Digital Image and Culture Assignment Two The Archive
VLOG Episode 4: All about assignment 2
The Hero Cycle A2 Initial Submission
A graphic novel explaining the Hero Cycle which draws upon the vast archive of the internet and google images as well as my personal photographic library and the DAZ Studio object library.
The Hero Cycle Defined
Section One – Ordinary World
In Which we meet our hero
This is the start of the journey where we meet our hero at home in what he perceives to be his ordinary life. It usually depicts our hero as ordinary or mundane. It helps us to identify with him as an average person. This section of the cycle sets the stage and introduces the hero to us.
The start of Harry Potter sees him as a downtrodden orphan living in a small room under the stairs. The beginning of The Hobbit introduces us to a very cautious and unadventurous Hobbit who lives in a hole under a hill. I both cases our hero is nothing special ad eve a little underwhelming.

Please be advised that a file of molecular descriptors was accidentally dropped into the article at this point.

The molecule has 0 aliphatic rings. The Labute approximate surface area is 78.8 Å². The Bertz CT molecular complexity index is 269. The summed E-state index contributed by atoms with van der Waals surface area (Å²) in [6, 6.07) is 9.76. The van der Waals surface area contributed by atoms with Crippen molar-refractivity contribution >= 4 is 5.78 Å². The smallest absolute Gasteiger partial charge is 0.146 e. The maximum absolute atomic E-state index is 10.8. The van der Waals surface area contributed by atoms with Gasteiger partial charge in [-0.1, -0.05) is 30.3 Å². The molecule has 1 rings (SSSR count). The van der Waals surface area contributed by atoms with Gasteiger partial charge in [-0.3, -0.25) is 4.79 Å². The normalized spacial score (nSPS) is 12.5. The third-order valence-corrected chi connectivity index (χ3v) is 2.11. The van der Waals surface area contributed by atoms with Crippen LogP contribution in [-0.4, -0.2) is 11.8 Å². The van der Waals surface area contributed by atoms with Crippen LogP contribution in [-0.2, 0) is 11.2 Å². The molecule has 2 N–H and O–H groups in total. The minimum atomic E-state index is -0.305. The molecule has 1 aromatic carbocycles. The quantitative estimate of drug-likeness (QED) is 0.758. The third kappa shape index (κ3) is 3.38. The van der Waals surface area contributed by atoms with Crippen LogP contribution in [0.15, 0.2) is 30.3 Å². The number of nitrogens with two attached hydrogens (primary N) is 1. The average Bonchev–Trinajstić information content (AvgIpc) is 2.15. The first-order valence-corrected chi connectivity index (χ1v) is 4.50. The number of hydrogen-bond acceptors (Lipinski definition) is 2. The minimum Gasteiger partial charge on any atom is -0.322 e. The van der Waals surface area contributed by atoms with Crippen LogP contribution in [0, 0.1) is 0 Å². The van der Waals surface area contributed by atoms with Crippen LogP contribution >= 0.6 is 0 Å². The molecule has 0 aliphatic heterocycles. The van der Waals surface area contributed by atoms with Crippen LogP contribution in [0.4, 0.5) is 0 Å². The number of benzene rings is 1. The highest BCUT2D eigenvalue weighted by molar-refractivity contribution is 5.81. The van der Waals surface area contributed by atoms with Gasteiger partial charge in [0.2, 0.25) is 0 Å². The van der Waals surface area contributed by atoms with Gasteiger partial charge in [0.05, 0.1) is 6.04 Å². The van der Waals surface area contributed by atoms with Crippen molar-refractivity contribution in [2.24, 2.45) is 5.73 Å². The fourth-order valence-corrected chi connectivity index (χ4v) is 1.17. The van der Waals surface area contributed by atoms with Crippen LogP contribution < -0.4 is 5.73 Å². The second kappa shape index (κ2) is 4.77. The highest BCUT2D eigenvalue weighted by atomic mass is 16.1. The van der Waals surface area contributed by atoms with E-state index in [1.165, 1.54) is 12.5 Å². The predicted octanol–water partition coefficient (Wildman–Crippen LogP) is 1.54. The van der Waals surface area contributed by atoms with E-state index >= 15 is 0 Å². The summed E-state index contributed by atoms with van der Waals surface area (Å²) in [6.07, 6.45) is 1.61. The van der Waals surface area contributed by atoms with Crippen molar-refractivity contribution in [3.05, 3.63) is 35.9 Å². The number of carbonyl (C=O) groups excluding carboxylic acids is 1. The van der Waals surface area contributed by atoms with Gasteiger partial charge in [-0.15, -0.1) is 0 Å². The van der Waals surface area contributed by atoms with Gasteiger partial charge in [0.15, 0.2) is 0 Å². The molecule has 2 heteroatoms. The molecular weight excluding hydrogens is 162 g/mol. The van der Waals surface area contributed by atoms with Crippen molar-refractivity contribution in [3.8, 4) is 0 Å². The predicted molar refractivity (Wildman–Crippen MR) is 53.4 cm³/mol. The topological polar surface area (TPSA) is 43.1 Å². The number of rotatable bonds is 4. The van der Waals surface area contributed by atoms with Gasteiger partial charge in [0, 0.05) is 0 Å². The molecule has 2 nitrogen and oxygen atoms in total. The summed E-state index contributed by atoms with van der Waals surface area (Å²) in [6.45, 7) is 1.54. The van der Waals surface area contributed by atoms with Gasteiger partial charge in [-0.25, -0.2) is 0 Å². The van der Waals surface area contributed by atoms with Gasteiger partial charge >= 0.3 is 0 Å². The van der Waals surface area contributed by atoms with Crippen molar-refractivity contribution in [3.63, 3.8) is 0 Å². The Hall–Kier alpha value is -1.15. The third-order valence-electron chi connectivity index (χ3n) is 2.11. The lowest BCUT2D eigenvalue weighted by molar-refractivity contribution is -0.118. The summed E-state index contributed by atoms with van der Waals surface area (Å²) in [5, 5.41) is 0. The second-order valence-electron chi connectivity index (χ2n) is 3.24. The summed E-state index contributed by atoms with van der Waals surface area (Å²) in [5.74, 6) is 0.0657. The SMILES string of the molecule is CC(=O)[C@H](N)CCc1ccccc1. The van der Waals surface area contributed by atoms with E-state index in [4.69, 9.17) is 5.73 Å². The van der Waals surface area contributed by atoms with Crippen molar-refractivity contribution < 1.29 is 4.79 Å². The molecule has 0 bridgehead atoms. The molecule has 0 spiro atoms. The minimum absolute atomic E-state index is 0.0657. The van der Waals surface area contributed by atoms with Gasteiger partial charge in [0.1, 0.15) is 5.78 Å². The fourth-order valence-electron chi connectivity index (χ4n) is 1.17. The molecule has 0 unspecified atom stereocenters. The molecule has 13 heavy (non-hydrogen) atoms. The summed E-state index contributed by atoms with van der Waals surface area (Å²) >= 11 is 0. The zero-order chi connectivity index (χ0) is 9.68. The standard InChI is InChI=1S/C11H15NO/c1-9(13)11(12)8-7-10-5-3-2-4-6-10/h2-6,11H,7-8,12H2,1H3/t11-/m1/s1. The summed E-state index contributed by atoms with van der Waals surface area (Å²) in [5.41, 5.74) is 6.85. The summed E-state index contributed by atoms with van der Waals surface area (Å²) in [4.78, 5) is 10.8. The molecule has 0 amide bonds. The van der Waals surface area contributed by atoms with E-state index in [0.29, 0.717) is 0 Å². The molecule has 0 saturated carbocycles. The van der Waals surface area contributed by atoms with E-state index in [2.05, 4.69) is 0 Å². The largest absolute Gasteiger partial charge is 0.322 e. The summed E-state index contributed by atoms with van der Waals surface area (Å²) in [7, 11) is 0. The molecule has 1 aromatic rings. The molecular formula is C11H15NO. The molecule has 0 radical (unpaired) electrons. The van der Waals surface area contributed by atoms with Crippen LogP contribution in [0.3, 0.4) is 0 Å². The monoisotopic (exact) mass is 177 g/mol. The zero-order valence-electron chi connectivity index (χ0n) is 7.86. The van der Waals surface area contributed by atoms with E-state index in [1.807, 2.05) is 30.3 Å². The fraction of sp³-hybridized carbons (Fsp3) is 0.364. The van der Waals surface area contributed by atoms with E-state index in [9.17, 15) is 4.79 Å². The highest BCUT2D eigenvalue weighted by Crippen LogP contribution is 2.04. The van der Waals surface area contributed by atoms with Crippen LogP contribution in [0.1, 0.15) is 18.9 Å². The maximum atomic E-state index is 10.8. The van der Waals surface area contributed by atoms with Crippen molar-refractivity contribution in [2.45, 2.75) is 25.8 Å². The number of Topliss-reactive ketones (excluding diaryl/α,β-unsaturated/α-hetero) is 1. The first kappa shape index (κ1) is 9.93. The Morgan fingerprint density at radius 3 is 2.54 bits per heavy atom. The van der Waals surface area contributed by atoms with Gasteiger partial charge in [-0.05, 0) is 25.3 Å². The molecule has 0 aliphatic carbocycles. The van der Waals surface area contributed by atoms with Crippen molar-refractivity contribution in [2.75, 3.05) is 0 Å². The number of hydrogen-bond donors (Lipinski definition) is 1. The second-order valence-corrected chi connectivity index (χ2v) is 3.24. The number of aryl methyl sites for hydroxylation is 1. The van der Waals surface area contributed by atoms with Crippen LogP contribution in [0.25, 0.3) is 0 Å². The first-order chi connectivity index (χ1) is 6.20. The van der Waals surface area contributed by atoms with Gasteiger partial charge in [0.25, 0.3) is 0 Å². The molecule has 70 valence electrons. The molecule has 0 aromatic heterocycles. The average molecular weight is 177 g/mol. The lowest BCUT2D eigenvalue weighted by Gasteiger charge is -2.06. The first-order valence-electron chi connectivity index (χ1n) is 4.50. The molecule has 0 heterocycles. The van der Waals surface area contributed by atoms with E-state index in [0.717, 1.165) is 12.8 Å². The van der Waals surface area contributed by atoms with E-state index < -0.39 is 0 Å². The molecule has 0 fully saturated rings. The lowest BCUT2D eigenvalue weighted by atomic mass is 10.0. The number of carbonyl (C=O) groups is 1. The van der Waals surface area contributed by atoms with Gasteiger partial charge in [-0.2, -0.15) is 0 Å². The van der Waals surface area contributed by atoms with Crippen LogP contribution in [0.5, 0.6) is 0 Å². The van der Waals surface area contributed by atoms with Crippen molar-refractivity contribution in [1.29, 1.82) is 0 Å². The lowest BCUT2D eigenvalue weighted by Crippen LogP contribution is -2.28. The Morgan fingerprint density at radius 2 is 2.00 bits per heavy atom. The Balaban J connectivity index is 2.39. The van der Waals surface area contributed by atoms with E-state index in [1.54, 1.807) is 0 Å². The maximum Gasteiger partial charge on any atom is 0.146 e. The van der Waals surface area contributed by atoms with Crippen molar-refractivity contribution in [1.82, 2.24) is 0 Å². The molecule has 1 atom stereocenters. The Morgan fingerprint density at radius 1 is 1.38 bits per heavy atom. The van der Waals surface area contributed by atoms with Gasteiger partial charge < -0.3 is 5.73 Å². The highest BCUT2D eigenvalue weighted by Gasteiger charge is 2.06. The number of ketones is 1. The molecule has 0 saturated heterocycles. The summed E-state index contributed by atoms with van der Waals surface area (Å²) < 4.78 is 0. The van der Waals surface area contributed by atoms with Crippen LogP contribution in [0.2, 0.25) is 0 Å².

Section Two – Call To Adventure
In Which an adventure starts
This section usually kicks our hero out of their comfort zoe. The stage is generally characterised by a problem or challenge that they cannot ignore. This event can take all sorts of forms Cambel wrote: The hero can, for instance:
- Decide to go forth of their own volition, i.e. Theseus upon arriving in Athens,
- Be sent abroad by a benign or malignant agent, i.e. Odysseus setting off on his ship in The Odyssey,
- Stumble upon the adventure as a result of a mere blunder, i.e. Dorothy when she’s swept up in a tornado in The Wizard of Oz,
- Be casually strolling when some passing phenomenon catches the wandering eye and lures one away from the frequented paths of man, i.e. Elliot in E.T. upon discovering a lost alien in the tool shed.
“Hero with a Thousand Faces – Joseph Campbell”
At this point I the story the stakes are beginning to be made clear ad our hero’s goals are laid out now he has to decide if he will rise to the challenge.
In the Philosophers stone, Harry receives a letter from Hogwartz, and his uncle tries to prevent him from reading it. The call to action happens when Hagrid turns up on the island and tells Harry he is a Wizard and is going to Hogwartz.